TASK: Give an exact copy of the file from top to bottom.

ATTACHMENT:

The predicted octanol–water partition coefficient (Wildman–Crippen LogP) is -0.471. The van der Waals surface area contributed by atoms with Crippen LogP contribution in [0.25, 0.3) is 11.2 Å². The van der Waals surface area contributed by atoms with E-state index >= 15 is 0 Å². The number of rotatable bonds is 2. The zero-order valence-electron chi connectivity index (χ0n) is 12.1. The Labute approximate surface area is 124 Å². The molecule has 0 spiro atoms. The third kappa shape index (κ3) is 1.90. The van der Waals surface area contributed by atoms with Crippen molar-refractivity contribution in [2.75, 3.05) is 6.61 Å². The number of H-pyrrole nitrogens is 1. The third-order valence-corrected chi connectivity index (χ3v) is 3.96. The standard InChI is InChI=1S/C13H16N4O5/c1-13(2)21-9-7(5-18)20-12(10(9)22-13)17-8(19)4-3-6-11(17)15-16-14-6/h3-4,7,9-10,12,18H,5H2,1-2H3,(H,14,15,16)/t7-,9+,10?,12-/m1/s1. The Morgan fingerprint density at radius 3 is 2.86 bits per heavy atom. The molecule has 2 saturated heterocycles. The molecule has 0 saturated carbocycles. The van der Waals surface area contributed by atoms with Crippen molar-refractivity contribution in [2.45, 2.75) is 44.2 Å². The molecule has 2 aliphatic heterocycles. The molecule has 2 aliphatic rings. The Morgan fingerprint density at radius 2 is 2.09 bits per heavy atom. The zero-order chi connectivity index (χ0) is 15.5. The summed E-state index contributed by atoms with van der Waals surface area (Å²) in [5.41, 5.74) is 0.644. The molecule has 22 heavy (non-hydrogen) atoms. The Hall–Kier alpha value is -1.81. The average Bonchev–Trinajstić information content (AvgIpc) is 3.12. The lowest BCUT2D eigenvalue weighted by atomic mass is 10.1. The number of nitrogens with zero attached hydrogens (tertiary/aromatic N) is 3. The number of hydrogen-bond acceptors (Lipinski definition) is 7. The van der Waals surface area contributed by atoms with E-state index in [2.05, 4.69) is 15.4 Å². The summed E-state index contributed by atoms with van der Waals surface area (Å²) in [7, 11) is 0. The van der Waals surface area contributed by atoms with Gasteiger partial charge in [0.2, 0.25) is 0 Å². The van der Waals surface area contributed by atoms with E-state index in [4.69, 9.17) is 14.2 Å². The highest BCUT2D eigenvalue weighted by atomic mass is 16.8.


The predicted octanol–water partition coefficient (Wildman–Crippen LogP) is -0.471. The van der Waals surface area contributed by atoms with Crippen LogP contribution in [0.25, 0.3) is 11.2 Å². The van der Waals surface area contributed by atoms with E-state index >= 15 is 0 Å². The number of rotatable bonds is 2. The zero-order valence-electron chi connectivity index (χ0n) is 12.1. The Labute approximate surface area is 124 Å². The molecule has 0 spiro atoms. The third kappa shape index (κ3) is 1.90. The van der Waals surface area contributed by atoms with Crippen molar-refractivity contribution in [2.75, 3.05) is 6.61 Å². The number of H-pyrrole nitrogens is 1. The third-order valence-corrected chi connectivity index (χ3v) is 3.96. The standard InChI is InChI=1S/C13H16N4O5/c1-13(2)21-9-7(5-18)20-12(10(9)22-13)17-8(19)4-3-6-11(17)15-16-14-6/h3-4,7,9-10,12,18H,5H2,1-2H3,(H,14,15,16)/t7-,9+,10?,12-/m1/s1. The Morgan fingerprint density at radius 3 is 2.86 bits per heavy atom. The molecule has 2 saturated heterocycles. The molecule has 0 saturated carbocycles. The van der Waals surface area contributed by atoms with Crippen molar-refractivity contribution in [2.45, 2.75) is 44.2 Å². The molecule has 2 aliphatic heterocycles. The molecule has 2 aliphatic rings. The Morgan fingerprint density at radius 2 is 2.09 bits per heavy atom. The zero-order chi connectivity index (χ0) is 15.5. The summed E-state index contributed by atoms with van der Waals surface area (Å²) in [5.41, 5.74) is 0.644. The molecule has 22 heavy (non-hydrogen) atoms. The Hall–Kier alpha value is -1.81. The average Bonchev–Trinajstić information content (AvgIpc) is 3.12. The lowest BCUT2D eigenvalue weighted by atomic mass is 10.1. The number of nitrogens with zero attached hydrogens (tertiary/aromatic N) is 3. The number of hydrogen-bond acceptors (Lipinski definition) is 7. The van der Waals surface area contributed by atoms with E-state index in [2.05, 4.69) is 15.4 Å². The summed E-state index contributed by atoms with van der Waals surface area (Å²) in [7, 11) is 0. The van der Waals surface area contributed by atoms with Gasteiger partial charge in [0.2, 0.25) is 0 Å². The van der Waals surface area contributed by atoms with E-state index in [4.69, 9.17) is 14.2 Å². The highest BCUT2D eigenvalue weighted by atomic mass is 16.8.